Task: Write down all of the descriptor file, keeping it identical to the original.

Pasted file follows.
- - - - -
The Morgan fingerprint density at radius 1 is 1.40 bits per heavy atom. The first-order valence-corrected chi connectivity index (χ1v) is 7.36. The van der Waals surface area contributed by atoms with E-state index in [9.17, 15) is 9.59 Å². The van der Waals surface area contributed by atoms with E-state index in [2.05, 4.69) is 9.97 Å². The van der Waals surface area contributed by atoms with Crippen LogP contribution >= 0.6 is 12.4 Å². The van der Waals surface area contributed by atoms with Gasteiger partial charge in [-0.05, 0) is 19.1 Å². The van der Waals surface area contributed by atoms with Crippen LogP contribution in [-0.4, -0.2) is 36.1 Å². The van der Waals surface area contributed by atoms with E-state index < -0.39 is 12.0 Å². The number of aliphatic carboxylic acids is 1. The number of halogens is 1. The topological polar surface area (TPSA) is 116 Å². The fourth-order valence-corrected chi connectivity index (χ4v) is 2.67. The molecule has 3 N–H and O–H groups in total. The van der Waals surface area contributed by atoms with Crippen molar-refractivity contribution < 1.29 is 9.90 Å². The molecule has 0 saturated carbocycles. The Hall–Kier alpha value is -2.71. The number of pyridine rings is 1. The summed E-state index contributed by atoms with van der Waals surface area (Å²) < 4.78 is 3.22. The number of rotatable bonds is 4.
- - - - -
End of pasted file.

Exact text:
The Morgan fingerprint density at radius 1 is 1.40 bits per heavy atom. The first-order valence-corrected chi connectivity index (χ1v) is 7.36. The van der Waals surface area contributed by atoms with E-state index in [9.17, 15) is 9.59 Å². The van der Waals surface area contributed by atoms with E-state index in [2.05, 4.69) is 9.97 Å². The van der Waals surface area contributed by atoms with Crippen LogP contribution >= 0.6 is 12.4 Å². The van der Waals surface area contributed by atoms with Gasteiger partial charge in [-0.05, 0) is 19.1 Å². The van der Waals surface area contributed by atoms with Crippen LogP contribution in [-0.4, -0.2) is 36.1 Å². The van der Waals surface area contributed by atoms with E-state index < -0.39 is 12.0 Å². The number of aliphatic carboxylic acids is 1. The number of halogens is 1. The topological polar surface area (TPSA) is 116 Å². The fourth-order valence-corrected chi connectivity index (χ4v) is 2.67. The molecule has 3 N–H and O–H groups in total. The van der Waals surface area contributed by atoms with Crippen molar-refractivity contribution < 1.29 is 9.90 Å². The molecule has 0 saturated carbocycles. The Hall–Kier alpha value is -2.71. The number of pyridine rings is 1. The summed E-state index contributed by atoms with van der Waals surface area (Å²) < 4.78 is 3.22. The number of rotatable bonds is 4.